I would be very surprised if cuts even close to that deep come to fruition - among other things, because I would be immensely surprised if the 10ish% cut overall to non-defense happens. This just sets to starting point for discussions.


Q:

Super late to the AMA, but are there any good books you recommend? Preferably in line with the topic at hand. Great answers, by the way!

A:

Haha, that's an important caveat, or else we could have gone off in all sorts of different directions. I'm glad you've enjoyed it!

Stan Collender has a guide to the federal budget that's really quite excellent. Unfortunately, it was last updated I think in the year 2000, so some things are a little dated. https://www.amazon.com/Guide-Federal-Budget-Stanley-Collender/dp/0847684032

This CRS report by Bill Heniff is absolutely worth reading, although it's pretty dense: https://fas.org/sgp/crs/misc/98-721.pdf

The tough thing about the federal budget is that there really are very few instruction manuals. A lot of the knowledge is passed through word of mouth and direct teaching. As I mentioned in other places, the budget world is very, very small, and much of it is very technical, and so there isn't quite as much content put out for non-budget folks.


Q:

My understanding is that before Trump's budget proposal, the USA already spends over $500 billion on the military alone.

What is the military going to do with an extra 60 billion?

A:

The specifics of where it would go aren't fully detailed, but there are always more projects that could be funded. There's always more R&D that could happen, and there are always more people we could hire. Allegedly there's a readiness gap, wherein the military feels that if we needed to deploy tens of thousands of troops immediately for a massive ground assault, folks aren't properly trained. And so funding would theoretically go towards that. And of course, higher pay is more competitive and can attract better people.

But, yes, this is a rhetorical gesture. You can tell because of how non-specific most of the DOD section in here on pages 21 and 22 of the PDF (15 and 16 of the report): https://www.whitehouse.gov/sites/whitehouse.gov/files/omb/budget/fy2018/2018_blueprint.pdf


Q:

Since we have a debt based currency, over the long run will we have to continually grow the debt to sustain the currency?

A:

I'm sorry, I wish I knew more about monetary policy, but I really don't. But from what I know, I don't believe that should be the case among other things because we also control our own monetary supply, and our debt is in our own currency, which is also the world reserve currency. But I'm pretty outside my area on monetary supply.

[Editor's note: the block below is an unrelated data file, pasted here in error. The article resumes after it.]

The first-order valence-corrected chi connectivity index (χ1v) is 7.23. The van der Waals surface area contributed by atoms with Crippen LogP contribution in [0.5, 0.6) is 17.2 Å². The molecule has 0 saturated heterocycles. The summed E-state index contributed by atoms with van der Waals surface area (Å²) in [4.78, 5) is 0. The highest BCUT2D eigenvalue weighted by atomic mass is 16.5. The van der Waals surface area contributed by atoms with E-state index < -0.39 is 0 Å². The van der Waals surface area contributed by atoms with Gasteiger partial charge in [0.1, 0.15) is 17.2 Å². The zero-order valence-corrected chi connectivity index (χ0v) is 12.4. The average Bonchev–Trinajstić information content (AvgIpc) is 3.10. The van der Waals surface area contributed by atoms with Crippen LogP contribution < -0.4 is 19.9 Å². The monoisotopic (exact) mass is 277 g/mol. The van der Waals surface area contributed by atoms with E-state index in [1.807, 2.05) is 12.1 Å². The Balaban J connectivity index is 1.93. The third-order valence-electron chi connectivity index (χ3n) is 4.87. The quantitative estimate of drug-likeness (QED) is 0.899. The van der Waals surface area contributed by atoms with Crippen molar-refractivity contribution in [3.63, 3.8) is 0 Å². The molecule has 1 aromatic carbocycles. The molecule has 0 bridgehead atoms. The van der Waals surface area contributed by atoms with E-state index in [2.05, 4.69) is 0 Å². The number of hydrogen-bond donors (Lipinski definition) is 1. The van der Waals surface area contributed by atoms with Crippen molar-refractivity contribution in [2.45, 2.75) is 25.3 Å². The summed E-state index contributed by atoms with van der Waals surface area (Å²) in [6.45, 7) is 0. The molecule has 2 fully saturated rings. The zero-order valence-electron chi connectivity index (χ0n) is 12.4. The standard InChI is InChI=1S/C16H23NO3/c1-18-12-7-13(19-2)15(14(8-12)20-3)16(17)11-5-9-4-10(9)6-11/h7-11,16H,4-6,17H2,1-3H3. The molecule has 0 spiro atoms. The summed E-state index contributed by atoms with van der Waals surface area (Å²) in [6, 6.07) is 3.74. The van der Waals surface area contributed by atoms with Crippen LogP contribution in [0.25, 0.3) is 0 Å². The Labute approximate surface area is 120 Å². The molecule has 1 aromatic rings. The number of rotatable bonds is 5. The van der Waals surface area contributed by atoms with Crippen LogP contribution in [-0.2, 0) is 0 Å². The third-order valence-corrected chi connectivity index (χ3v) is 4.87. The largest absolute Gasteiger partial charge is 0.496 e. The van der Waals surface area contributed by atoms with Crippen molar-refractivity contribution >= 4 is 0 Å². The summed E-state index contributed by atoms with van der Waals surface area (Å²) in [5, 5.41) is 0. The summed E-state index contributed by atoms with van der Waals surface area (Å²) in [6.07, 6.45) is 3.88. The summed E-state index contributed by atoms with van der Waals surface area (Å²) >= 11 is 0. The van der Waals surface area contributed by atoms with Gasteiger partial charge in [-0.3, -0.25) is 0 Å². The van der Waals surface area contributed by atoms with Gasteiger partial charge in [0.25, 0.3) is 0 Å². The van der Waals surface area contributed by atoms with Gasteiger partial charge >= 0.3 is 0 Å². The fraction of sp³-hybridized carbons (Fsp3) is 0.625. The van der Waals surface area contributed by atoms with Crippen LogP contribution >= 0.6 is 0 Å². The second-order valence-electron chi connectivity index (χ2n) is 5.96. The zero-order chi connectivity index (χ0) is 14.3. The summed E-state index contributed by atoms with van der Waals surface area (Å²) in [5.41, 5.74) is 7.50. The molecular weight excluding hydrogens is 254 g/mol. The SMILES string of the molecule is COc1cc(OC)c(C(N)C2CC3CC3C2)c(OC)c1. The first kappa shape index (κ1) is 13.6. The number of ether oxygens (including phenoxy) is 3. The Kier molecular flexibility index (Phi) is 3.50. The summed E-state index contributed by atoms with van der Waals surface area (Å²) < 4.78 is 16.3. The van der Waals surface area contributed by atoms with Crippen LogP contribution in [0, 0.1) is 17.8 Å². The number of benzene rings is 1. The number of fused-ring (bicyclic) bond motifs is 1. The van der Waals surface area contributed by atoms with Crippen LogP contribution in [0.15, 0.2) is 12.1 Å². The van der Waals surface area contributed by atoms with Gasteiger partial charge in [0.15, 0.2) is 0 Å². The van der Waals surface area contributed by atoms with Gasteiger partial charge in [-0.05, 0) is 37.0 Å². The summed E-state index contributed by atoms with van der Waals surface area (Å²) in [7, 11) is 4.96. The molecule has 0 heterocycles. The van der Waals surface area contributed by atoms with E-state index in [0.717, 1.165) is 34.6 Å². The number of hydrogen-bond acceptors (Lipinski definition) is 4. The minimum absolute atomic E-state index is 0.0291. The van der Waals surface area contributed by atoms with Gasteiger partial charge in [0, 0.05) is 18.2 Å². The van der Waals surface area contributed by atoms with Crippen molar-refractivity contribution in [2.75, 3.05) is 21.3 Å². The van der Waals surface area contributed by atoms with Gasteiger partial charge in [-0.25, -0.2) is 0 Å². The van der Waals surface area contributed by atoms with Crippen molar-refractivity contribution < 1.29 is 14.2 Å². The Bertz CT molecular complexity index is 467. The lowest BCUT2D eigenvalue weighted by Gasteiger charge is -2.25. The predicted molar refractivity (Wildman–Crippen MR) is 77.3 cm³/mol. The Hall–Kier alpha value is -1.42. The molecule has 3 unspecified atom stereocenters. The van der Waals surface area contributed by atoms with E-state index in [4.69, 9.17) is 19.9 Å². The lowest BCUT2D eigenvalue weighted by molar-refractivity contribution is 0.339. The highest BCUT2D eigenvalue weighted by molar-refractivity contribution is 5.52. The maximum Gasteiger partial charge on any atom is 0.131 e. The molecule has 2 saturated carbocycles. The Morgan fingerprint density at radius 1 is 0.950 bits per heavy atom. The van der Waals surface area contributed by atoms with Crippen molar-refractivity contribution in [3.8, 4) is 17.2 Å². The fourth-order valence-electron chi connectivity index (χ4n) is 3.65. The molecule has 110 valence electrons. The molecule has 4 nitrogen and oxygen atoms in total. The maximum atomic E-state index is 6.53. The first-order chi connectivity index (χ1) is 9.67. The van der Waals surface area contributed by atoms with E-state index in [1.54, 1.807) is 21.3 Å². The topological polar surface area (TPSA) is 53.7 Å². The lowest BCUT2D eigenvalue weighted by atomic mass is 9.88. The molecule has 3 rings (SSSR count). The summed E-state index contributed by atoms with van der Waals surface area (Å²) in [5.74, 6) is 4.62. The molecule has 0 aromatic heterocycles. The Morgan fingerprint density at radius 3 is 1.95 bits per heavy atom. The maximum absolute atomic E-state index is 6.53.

Q:

You just showed that you know 100x more about monetary policy than the person you replied to. Seriously. "Debt based currency" is a meaningless term. If you see someone use it, it's generally a tell that they read far right wing tinfoil hat type sites. I've asked people who use this term to explain what it means and they can't.

A:

I typically have a rule against engaging with gold folks because it's always pointless. Given that this was my first AMA (and really, first time on Reddit, except for the occasional search for deep video game-related knowledge), I figured I should answer everything! You can see my mistake carried out below.


Q:

Heh heh heh. Maybe it will make for a good story at the office water cooler on Monday morning.

A:

Yeah, this is definitely coming up, haha.


Q:

Solar, exactly. But most of our economy is based on Oil. We were head in the right direction. And since Trumps new budget completely guts the NASA budget, I don't think we'll even research the mining technology let alone fund a mission.

A:

Sure, yeah. I should have made two separate points. First, I think we can keep growing because of other resources. The reason we weren't growing for thousands of years is that we weren't really accumulating stuff. We were just living.

Second, though, just living at current levels is way better than just living in poverty. That is, I'm not convinced that growth itself is the party. I think having sweet things is the party.


Q:

having sweet things is the party.

touche, we would essentially be living sustainably at that point... in the dark lol

A:

Yep! Though your fun part at the end brings up a good point that a lot of the valuation that we have right now is based on current costs of energy. If that goes up, a lot of our machines become a whole lot less valuable. So I amend my point to admit that the value of life would go down, but yes, it would still be pretty sustainably, but just in the dark. :)